Reskilling and upskilling programs provide significant value for organizations and employees alike
In the next five years, 40% of core skills will change and 50% of the global workforce will need reskilling and upskilling, according to research by the World Economic Forum.
In the U.S., 82% of employees and 62% of HR directors said they believe that workers will need to reskill at least once a year to maintain a competitive advantage in a global job market.
While these figures may seem daunting, studies have also shown the potential for significant ROI for reskilling and upskilling programs—a study by MIT Sloan School of Management, for example, found that a 12-month workforce training program focused on soft skills delivered a 250% return on investment (ROI) within eight months of completion.
Reskilling and Upskilling: Key Focus Areas for 2022
It’s no surprise that 46% of Learning and Development leaders surveyed in LinkedIn Learning’s 2022 Workplace Learning Report said Reskilling and Upskilling were a top focus area this year, second only to Leadership and Management Training, and followed closely by Digital Upskilling / Digital Transformation.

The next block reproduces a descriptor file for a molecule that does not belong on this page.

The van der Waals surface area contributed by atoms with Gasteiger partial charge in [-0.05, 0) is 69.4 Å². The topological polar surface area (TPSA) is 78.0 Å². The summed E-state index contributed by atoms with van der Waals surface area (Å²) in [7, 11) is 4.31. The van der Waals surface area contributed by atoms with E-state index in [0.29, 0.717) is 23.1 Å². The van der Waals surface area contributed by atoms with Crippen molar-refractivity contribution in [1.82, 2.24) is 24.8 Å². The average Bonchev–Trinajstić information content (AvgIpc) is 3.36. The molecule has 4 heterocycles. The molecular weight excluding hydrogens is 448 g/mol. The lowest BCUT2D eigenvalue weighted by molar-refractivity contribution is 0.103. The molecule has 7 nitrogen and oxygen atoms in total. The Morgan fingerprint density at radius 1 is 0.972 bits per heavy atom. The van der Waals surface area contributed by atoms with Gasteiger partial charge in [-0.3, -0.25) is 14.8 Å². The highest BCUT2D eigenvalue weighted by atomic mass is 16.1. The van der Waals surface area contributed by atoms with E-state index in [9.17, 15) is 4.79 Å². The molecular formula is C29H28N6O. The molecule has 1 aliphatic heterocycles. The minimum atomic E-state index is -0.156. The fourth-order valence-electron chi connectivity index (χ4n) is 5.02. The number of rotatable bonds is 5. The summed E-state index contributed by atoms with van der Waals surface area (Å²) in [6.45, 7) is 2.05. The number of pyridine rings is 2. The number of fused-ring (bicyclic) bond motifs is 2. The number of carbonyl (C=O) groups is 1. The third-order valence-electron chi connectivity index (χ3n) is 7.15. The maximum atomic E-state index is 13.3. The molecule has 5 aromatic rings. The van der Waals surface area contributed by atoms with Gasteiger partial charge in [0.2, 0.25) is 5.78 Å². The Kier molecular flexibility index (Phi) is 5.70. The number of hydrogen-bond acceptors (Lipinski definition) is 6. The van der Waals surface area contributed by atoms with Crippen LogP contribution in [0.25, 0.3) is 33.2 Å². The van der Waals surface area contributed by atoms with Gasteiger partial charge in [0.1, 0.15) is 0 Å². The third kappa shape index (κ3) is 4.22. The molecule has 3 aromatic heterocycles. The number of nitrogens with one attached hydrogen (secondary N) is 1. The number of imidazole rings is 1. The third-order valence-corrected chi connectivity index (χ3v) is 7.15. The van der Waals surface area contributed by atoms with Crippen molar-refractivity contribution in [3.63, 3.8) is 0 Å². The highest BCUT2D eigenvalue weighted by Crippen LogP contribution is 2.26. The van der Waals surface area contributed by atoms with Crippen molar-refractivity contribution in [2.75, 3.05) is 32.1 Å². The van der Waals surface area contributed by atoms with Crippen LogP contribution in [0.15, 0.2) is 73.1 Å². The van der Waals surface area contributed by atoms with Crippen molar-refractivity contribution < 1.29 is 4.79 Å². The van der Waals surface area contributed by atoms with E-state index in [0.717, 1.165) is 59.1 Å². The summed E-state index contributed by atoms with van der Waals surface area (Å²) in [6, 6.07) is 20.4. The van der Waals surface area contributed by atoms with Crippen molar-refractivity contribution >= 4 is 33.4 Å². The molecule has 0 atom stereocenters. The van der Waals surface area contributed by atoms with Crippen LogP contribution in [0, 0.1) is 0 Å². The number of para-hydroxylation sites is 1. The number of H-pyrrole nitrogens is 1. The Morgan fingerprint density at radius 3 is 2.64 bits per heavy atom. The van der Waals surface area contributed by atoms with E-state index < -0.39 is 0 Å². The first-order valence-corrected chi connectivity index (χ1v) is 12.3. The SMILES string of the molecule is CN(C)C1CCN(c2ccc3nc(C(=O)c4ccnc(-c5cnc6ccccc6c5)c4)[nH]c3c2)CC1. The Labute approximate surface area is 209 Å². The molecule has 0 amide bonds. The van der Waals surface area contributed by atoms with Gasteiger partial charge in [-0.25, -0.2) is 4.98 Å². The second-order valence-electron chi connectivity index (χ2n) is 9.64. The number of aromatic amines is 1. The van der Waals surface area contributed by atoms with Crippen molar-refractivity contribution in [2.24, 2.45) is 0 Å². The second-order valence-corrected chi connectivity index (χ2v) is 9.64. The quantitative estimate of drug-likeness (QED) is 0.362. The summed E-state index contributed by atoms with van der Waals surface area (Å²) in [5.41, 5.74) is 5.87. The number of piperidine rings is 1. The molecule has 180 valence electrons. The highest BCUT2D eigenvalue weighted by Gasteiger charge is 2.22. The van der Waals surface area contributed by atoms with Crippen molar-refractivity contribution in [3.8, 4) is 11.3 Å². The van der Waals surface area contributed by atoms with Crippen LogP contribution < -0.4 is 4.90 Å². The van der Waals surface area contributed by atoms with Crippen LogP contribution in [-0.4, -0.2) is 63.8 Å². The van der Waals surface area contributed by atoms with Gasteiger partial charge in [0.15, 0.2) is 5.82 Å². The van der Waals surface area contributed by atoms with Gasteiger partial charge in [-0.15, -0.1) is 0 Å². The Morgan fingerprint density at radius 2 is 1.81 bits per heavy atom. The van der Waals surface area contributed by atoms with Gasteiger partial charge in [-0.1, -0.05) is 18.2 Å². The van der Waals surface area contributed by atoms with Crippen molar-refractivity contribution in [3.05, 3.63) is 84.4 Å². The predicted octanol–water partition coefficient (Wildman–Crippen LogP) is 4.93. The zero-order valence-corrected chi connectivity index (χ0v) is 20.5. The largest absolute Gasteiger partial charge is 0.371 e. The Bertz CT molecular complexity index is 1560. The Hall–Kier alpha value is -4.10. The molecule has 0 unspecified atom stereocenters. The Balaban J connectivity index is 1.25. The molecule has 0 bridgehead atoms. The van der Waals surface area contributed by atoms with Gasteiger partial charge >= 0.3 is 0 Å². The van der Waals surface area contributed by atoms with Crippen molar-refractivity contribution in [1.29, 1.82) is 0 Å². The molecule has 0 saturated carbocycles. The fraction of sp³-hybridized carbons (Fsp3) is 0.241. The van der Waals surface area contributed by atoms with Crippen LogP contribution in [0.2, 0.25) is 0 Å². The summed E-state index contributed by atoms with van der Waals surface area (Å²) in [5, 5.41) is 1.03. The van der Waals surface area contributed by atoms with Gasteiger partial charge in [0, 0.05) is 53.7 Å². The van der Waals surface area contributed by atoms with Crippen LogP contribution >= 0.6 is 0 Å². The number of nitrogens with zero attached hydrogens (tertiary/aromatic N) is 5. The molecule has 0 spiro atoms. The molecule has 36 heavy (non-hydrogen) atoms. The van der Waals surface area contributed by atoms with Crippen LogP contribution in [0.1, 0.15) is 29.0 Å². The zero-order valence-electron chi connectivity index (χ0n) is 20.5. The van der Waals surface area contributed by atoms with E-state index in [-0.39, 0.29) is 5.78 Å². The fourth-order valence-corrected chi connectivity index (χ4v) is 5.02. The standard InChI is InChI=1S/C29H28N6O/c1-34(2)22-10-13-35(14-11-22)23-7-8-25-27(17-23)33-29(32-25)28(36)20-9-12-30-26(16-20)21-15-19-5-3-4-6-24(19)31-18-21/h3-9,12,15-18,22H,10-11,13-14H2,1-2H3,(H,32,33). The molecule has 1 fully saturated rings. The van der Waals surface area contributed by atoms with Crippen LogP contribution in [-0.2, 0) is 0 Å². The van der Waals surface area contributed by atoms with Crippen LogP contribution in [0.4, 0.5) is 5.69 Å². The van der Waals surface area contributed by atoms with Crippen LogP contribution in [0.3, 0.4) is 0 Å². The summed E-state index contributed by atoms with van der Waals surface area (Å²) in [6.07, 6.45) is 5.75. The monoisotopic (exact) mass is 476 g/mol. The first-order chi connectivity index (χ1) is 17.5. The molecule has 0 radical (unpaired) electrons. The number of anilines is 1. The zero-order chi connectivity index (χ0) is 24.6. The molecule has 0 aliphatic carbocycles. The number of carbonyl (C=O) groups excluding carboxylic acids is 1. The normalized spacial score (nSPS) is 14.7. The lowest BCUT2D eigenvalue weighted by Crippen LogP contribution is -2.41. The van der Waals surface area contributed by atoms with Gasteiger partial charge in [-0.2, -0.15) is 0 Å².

Employee Performance Support and Implementing Learning Tools and Analytics ranked fifth and sixth, respectively.
Employees Increasingly Expect Companies to Provide Learning Opportunities
By 2030, it’s predicted that 75% of the U.S. workforce will be made up of Millennials. Millennials have consistently reported that on-the-job training has a major impact on their decision to accept a position or remain with an employer.
In fact, 93% of Millenial and Gen Z workers surveyed said they expect employers to provide learning opportunities.
It’s clear that reskilling and upskilling programs will only become more important in the modern workplace, but creating and delivering — not to mention maintaining — personalized learning content that can be easily reused across experiences and publication types as your organization grows and evolves, is no small task.